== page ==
The Home & Immediate Zone Checklist

Building Materials – 3rd Priority
  • Roofing materials: Types of Class A fire-rated roofing products offer the best protection. Examples include: Composite shingles, metal, cement tile and clay. Inspect shingles/tiles and replace/repair those that are loose or missing to prevent ember penetration. If gaps exist between the roof covering and the roof deck at the eave or ridge, fill the space with a “bird stop” material.
  • Skylights: Remove debris next to and on skylights. Glass is a better option than plastic or fiberglass.
  • Vents: Consider purchasing closure devices for foundation and gable end vents and installing a louver- type dryer vent that stays closed unless the dryer is running. Clean debris from attic vents and install ⅛ inch metal mesh screening. For turbine vents, access the attic and inspect where the vent attaches to the roof and attach ⅛ inch screening to the roof sheathing. Dormer-face vents should be replaced with a low-profile vent. Ridge vents should be rated for high wind/rain exposure.
  • Windows: Multi-paned tempered glass can help reduce the risk of fracture or collapsing in a wildfire.
Building Materials – 2nd Priority
  • Eaves and Soffits: Reduce the size and number of embers that pass through vents in the eaves by covering them with a ⅛ inch metal mesh screening. Inspect soffit vents and maintain as needed.
  • Crawl spaces: Remove combustible materials and install ⅛ inch mesh screening on vents.
  • Foundation: All foundation vents should have a ⅛ inch corrosion-resistant metal screening.
  • Garages: Weather seal the perimeter of garage doors to help keep embers out. Be sure the door is tight fitting so embers can’t slide under the door or in from the sides. If possible, choose a metal or wood core door with metal exterior.
  • Sliding glass door: Choose double-pane tempered glass. Consider fireproof shutters to protect large windows and glass doors from radiant heat.
Building Materials – 1st Priority
  • Carports: Remove flammable items stored in carports.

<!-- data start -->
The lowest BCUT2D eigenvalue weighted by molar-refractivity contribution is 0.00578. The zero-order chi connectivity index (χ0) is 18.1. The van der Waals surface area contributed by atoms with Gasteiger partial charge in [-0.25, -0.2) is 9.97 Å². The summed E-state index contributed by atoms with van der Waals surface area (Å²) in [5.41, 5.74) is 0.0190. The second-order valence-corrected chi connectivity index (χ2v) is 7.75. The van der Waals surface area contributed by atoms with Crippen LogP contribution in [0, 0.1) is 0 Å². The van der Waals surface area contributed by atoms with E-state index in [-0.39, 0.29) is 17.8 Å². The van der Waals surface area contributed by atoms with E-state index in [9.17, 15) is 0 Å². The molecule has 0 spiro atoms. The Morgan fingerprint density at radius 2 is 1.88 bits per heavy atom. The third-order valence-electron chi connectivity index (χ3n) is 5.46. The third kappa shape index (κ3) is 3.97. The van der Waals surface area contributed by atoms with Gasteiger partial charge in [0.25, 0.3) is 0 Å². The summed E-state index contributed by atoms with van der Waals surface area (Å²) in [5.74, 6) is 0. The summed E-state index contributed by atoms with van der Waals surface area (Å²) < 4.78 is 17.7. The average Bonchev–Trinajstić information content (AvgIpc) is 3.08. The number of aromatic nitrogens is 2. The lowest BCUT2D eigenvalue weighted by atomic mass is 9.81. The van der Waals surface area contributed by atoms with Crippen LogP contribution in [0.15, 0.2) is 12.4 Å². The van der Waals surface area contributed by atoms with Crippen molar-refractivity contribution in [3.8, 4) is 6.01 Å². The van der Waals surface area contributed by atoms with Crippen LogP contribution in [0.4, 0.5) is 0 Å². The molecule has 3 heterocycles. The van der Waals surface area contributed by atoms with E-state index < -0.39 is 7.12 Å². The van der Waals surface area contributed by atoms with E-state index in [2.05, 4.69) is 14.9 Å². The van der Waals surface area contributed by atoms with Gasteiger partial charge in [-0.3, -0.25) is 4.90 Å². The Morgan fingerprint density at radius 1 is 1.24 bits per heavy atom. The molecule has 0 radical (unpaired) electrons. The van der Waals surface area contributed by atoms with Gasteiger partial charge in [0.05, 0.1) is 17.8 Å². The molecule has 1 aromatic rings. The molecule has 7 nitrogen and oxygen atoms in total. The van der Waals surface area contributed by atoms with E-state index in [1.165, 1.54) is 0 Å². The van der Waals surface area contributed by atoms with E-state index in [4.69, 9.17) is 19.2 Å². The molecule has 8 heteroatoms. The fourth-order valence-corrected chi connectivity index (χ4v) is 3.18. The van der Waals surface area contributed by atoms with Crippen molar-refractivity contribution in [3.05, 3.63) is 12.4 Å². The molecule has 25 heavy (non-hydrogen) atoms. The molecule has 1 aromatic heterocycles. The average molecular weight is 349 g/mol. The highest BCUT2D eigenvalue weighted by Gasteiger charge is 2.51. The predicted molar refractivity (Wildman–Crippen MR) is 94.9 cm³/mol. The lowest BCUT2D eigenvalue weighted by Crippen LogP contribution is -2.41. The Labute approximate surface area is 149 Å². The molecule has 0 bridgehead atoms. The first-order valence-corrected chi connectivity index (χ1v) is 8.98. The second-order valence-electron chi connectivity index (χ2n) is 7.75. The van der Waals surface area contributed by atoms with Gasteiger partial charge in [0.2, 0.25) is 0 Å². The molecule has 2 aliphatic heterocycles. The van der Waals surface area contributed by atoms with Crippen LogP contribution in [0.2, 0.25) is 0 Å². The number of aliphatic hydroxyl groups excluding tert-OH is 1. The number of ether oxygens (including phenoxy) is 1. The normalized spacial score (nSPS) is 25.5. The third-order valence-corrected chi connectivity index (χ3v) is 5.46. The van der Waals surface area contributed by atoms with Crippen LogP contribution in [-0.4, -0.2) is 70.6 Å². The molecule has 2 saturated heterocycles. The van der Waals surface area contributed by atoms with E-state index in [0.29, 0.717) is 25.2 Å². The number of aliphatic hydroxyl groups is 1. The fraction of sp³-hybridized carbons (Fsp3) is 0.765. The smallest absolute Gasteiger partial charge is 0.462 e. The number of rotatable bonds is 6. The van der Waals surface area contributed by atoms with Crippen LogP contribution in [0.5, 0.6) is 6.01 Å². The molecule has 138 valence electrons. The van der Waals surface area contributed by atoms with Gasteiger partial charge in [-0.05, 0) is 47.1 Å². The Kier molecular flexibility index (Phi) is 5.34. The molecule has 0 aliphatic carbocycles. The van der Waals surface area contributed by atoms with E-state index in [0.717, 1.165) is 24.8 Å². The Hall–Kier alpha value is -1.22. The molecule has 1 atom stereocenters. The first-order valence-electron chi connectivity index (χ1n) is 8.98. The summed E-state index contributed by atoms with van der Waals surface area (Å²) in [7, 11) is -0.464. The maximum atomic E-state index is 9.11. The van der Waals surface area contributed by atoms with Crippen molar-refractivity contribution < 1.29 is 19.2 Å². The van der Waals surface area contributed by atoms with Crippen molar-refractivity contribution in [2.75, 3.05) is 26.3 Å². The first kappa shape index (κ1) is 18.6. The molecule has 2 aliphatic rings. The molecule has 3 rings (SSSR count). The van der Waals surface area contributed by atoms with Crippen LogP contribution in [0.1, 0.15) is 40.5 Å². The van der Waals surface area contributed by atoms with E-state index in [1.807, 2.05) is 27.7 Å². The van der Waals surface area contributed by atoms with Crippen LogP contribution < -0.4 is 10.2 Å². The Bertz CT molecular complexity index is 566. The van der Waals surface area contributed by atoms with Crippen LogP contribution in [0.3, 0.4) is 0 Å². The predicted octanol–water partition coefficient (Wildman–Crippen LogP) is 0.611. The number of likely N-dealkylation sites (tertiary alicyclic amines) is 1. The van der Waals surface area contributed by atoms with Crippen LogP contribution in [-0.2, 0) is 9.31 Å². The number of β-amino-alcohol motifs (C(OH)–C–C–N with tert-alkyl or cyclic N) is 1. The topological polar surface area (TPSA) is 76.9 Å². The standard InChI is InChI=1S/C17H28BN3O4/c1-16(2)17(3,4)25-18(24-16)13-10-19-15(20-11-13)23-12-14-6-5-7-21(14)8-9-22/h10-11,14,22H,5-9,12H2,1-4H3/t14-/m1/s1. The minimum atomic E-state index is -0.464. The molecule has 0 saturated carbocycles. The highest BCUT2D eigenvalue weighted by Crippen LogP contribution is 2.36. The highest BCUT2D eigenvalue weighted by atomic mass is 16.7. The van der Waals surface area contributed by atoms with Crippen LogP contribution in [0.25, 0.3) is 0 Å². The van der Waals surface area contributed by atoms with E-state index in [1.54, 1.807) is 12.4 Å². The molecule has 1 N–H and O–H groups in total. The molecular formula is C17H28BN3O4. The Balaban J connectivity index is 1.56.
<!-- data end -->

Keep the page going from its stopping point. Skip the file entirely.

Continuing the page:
• Decks and elevated porches: Place ⅛ inch metal mesh screening between low- profile decks from surface to ground, to block embers from collecting underneath. Never store flammable materials underneath elevated decks/porches. Remove dead vegetation and debris from under decks/porches, and between deck board joints.
  • Fencing: Use non-flammable fencing material (metal or masonry) when attaching directly to the siding. Ensure there’s a minimum of at least 5 feet of noncombustible material where it attaches to the siding. Do not add vines or other types of vegetation to fencing material. Wooden fences can carry flames directly to the house.
  • Fireplace chimneys: Remove debris that may accumulate at roof-to-wall intersections. Embers from a fireplace can exit the chimney and could ignite a wildfire; to prevent this install a spark arrestor. When wildfires are approaching close the damper, fireplace screens and glass doors.
  • Gutters: Metal roof gutters do not ignite, only the debris material that accumulates in them – that’s why keeping them clean is so important. Vinyl roof gutters can ignite when the debris material is ignited and flaming gutters can fall from the roof edge and land next to the house, which is why the immediate zone needs to be clear of flammable materials.
  • Roof maintenance: Keep roofs clean from leaf litter and pine needles. Remove all tree limbs within 10 feet of the chimney, or that overhang the roof.
  • Siding: Use ignition-resistant building materials on exterior walls. Examples include: Stucco, masonry products, plaster and cement. Seal gaps and crevices. Examine the siding for locations where embers could accumulate or lodge and apply caulking at trim-to-siding locations where it is missing or has failed.